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PostPosted: Sun Mar 04, 2018 1:18 pm 
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Super Smash Bros. Melee is definitely streamed.


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PostPosted: Sun Mar 04, 2018 5:24 pm 
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That's what I was thinking of when lidnariq claimed most GameCube music was generated in realtime. Not that Melee represents the whole GameCube library though.

lidnariq wrote:
The Gamecube DVD drive did support streaming ADPCM-compressed audio direct from disc—supposedly in so-called "ADP" files—but I didn't find a list where someone had already done the research as to how many games used prerecorded soundtracks and which ones didn't. Using dolphin to look for soundtracks in my own discs, roughly half seem to use pre-recorded audio and half don't.

Looking at them in Dolphin, Super Monkey Ball 1, 2, and F-Zero GX all use prerendered audio.

lidnariq wrote:
The GameCube hardware is claimed to support mixing 64 audio channels simultaneously, so I misspoke when I said softsynth. It's more like the SNES, PS1, and PS2.

I was always under the impression that everything after the PS1 didn't have dedicated sound hardware, like the N64 or the GBA (if you exclude the original GB sound channels), outside of a channel for each speaker. With how fast CPUs got, I wouldn't have thought hardware developers would bother. 64 channels is overkill for any scenario I can think of, (how could anyone differentiate that many sounds?) but proportional to the SNES's 8 channels and the PS1's 24 channels, it would actually be the weakest part of the system by far. :lol:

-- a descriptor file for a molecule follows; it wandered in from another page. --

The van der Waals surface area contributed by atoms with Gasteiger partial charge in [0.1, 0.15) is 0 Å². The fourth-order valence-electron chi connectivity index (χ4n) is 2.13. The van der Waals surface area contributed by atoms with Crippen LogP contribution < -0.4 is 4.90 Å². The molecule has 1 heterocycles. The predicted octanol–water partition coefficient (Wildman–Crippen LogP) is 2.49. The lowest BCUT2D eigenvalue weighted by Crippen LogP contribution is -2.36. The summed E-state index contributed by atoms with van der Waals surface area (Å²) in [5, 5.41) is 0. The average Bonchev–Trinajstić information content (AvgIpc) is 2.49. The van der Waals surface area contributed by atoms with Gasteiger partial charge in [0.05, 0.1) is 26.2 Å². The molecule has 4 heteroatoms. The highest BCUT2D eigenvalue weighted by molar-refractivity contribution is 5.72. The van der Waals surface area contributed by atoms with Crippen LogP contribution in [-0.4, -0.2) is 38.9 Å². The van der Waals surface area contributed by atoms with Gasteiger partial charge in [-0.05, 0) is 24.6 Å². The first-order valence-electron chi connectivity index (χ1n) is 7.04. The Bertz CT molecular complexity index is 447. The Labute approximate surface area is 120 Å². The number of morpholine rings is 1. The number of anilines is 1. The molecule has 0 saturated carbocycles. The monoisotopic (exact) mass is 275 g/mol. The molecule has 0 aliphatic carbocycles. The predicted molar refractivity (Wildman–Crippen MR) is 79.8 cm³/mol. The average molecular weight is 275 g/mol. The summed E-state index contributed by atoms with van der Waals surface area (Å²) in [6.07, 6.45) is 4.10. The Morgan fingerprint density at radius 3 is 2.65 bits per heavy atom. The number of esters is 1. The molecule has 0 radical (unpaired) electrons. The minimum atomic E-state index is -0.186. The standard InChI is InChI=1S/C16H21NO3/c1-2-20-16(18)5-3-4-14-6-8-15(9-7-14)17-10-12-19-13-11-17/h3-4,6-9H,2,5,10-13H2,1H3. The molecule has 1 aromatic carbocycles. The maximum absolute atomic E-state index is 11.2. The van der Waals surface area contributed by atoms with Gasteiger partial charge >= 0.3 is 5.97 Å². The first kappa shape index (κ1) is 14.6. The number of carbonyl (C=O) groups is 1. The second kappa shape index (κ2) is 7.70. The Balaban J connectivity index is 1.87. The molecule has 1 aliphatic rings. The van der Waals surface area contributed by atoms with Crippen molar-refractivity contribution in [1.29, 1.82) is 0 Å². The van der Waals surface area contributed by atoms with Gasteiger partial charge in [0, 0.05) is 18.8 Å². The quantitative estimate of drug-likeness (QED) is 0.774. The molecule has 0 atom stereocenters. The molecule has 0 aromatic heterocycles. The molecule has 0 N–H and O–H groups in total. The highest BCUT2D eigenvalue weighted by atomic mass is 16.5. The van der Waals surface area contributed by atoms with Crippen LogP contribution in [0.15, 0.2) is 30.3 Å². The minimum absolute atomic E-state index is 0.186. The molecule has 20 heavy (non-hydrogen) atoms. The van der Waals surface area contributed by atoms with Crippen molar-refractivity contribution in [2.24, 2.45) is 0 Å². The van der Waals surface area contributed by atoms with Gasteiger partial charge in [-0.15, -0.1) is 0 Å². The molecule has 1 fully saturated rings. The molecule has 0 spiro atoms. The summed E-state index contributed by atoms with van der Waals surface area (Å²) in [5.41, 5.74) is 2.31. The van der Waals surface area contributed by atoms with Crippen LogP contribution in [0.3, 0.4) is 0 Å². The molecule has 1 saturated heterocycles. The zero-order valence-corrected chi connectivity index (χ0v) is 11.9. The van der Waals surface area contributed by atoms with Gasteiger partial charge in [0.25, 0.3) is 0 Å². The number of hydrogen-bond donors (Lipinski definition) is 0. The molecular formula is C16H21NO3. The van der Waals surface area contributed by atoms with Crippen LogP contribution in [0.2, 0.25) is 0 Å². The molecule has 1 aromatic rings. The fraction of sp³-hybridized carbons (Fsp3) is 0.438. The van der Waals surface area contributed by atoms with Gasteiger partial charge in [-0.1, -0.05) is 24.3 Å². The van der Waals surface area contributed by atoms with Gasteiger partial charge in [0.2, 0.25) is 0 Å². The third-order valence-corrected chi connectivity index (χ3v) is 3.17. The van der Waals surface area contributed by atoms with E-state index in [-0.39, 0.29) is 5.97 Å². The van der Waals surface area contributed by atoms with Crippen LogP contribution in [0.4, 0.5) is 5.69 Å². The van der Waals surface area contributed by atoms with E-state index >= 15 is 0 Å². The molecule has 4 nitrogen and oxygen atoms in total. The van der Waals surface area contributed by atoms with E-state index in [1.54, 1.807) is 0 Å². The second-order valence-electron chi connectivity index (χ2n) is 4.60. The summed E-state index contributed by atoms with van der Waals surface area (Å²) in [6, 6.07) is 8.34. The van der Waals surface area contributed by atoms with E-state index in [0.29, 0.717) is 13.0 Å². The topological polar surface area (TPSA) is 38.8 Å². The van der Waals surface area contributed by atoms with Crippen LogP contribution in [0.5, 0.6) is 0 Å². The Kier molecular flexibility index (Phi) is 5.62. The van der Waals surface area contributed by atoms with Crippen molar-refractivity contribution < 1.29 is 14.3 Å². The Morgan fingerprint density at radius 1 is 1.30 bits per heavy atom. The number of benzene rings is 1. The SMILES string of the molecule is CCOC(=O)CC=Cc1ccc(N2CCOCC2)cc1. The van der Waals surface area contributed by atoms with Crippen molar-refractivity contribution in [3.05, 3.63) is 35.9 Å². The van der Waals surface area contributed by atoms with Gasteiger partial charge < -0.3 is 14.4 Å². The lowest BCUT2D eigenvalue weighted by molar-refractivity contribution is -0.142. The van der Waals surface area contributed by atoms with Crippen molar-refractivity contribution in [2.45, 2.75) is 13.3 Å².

If modern systems (or at least the GameCube) still have dedicated sound hardware, what's the point in having all the audio being prerendered? You can't do much if there are vocals, but most modern game music does not. While some games are actually performed by an orchestra and recorded, I can't imagine they make up the majority. I also imagine the sound hardware is powerful enough to where you can use any kind of effect that you want to, so that's not a reason either. Convenience seems like it would be the main reason, as you don't have to program a music engine, although I'm sure an SDK would include this.


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PostPosted: Sun Mar 04, 2018 5:39 pm 
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Chuck Rock II had a pretty sweet CD soundtrack. (Was on Sega CD and Amiga CD32.)
https://www.youtube.com/watch?v=1Iaq80cesVM


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PostPosted: Sun Mar 04, 2018 5:44 pm 
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Espozo wrote:
Convenience seems like it would be the main reason [to use streamed audio], as you don't have to program a music engine, although I'm sure an SDK would include this.

That and you'd be DUMB not to use what's available.


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PostPosted: Sun Mar 04, 2018 5:59 pm 
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Espozo wrote:
I was always under the impression that everything after the PS1 didn't have dedicated sound hardware
I'm pretty certain the PS2 had two of the PS1 sound units, for 48-voice polyphony. (Look for PSF2 files)

Xbox (original) also apparently had 64 voice hardware mixing, also as part of the GPU. (Audio DSP isn't so different from dealing with 2d textures.)